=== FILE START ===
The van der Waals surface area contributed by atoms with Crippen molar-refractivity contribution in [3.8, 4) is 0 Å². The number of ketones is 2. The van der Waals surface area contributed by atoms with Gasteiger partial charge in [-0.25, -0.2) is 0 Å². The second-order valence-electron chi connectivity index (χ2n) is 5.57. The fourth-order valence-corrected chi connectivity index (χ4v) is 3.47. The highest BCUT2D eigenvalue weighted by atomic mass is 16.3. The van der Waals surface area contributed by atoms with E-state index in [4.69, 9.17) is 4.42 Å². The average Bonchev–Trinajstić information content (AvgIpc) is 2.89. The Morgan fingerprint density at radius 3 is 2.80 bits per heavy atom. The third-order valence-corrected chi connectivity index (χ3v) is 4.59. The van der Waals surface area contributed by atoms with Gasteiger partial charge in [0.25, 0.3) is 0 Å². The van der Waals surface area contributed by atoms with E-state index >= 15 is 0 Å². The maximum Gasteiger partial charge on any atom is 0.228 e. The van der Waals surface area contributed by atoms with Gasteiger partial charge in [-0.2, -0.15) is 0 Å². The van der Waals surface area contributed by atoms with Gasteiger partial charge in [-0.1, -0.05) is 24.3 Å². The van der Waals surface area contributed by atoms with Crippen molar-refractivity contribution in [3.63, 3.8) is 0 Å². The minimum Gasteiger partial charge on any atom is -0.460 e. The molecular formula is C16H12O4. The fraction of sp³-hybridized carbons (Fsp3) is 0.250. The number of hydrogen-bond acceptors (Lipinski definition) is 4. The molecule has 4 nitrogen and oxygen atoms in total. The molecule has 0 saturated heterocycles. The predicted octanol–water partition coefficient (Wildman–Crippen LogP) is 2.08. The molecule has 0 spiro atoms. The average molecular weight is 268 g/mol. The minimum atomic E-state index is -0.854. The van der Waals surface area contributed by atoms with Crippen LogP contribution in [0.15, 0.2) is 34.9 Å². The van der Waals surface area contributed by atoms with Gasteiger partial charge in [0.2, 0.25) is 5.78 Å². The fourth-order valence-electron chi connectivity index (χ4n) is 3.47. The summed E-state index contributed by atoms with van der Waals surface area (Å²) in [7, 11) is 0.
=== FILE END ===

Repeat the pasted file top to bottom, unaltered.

The van der Waals surface area contributed by atoms with Crippen molar-refractivity contribution in [3.8, 4) is 0 Å². The number of ketones is 2. The van der Waals surface area contributed by atoms with Gasteiger partial charge in [-0.25, -0.2) is 0 Å². The second-order valence-electron chi connectivity index (χ2n) is 5.57. The fourth-order valence-corrected chi connectivity index (χ4v) is 3.47. The highest BCUT2D eigenvalue weighted by atomic mass is 16.3. The van der Waals surface area contributed by atoms with E-state index in [4.69, 9.17) is 4.42 Å². The average Bonchev–Trinajstić information content (AvgIpc) is 2.89. The Morgan fingerprint density at radius 3 is 2.80 bits per heavy atom. The third-order valence-corrected chi connectivity index (χ3v) is 4.59. The van der Waals surface area contributed by atoms with Gasteiger partial charge in [0.25, 0.3) is 0 Å². The van der Waals surface area contributed by atoms with E-state index >= 15 is 0 Å². The maximum Gasteiger partial charge on any atom is 0.228 e. The van der Waals surface area contributed by atoms with Gasteiger partial charge in [-0.2, -0.15) is 0 Å². The van der Waals surface area contributed by atoms with Gasteiger partial charge in [-0.1, -0.05) is 24.3 Å². The van der Waals surface area contributed by atoms with Crippen molar-refractivity contribution in [3.63, 3.8) is 0 Å². The minimum Gasteiger partial charge on any atom is -0.460 e. The molecular formula is C16H12O4. The fraction of sp³-hybridized carbons (Fsp3) is 0.250. The number of hydrogen-bond acceptors (Lipinski definition) is 4. The molecule has 4 nitrogen and oxygen atoms in total. The molecule has 0 saturated heterocycles. The predicted octanol–water partition coefficient (Wildman–Crippen LogP) is 2.08. The molecule has 0 spiro atoms. The average molecular weight is 268 g/mol. The minimum atomic E-state index is -0.854. The van der Waals surface area contributed by atoms with Crippen LogP contribution in [0.15, 0.2) is 34.9 Å². The van der Waals surface area contributed by atoms with Gasteiger partial charge in [0.2, 0.25) is 5.78 Å². The fourth-order valence-electron chi connectivity index (χ4n) is 3.47. The summed E-state index contributed by atoms with van der Waals surface area (Å²) in [7, 11) is 0.